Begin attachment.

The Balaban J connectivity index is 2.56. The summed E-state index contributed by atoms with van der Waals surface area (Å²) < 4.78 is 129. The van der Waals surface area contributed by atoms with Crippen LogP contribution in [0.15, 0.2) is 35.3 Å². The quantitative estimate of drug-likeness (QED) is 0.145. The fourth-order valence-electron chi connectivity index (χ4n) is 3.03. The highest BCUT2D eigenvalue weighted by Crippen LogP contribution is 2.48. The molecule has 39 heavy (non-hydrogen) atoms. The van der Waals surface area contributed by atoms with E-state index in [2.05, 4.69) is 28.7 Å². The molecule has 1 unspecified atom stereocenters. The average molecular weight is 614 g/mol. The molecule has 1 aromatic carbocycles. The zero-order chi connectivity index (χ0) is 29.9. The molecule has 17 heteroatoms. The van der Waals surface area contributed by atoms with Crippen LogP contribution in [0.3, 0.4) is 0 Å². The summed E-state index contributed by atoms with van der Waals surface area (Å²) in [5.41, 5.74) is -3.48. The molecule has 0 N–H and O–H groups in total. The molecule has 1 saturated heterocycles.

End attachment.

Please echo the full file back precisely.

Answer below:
The Balaban J connectivity index is 2.56. The summed E-state index contributed by atoms with van der Waals surface area (Å²) < 4.78 is 129. The van der Waals surface area contributed by atoms with Crippen LogP contribution in [0.15, 0.2) is 35.3 Å². The quantitative estimate of drug-likeness (QED) is 0.145. The fourth-order valence-electron chi connectivity index (χ4n) is 3.03. The highest BCUT2D eigenvalue weighted by Crippen LogP contribution is 2.48. The molecule has 39 heavy (non-hydrogen) atoms. The van der Waals surface area contributed by atoms with E-state index in [2.05, 4.69) is 28.7 Å². The molecule has 1 unspecified atom stereocenters. The average molecular weight is 614 g/mol. The molecule has 1 aromatic carbocycles. The zero-order chi connectivity index (χ0) is 29.9. The molecule has 17 heteroatoms. The van der Waals surface area contributed by atoms with Crippen LogP contribution in [0.3, 0.4) is 0 Å². The summed E-state index contributed by atoms with van der Waals surface area (Å²) in [5.41, 5.74) is -3.48. The molecule has 0 N–H and O–H groups in total. The molecule has 1 saturated heterocycles.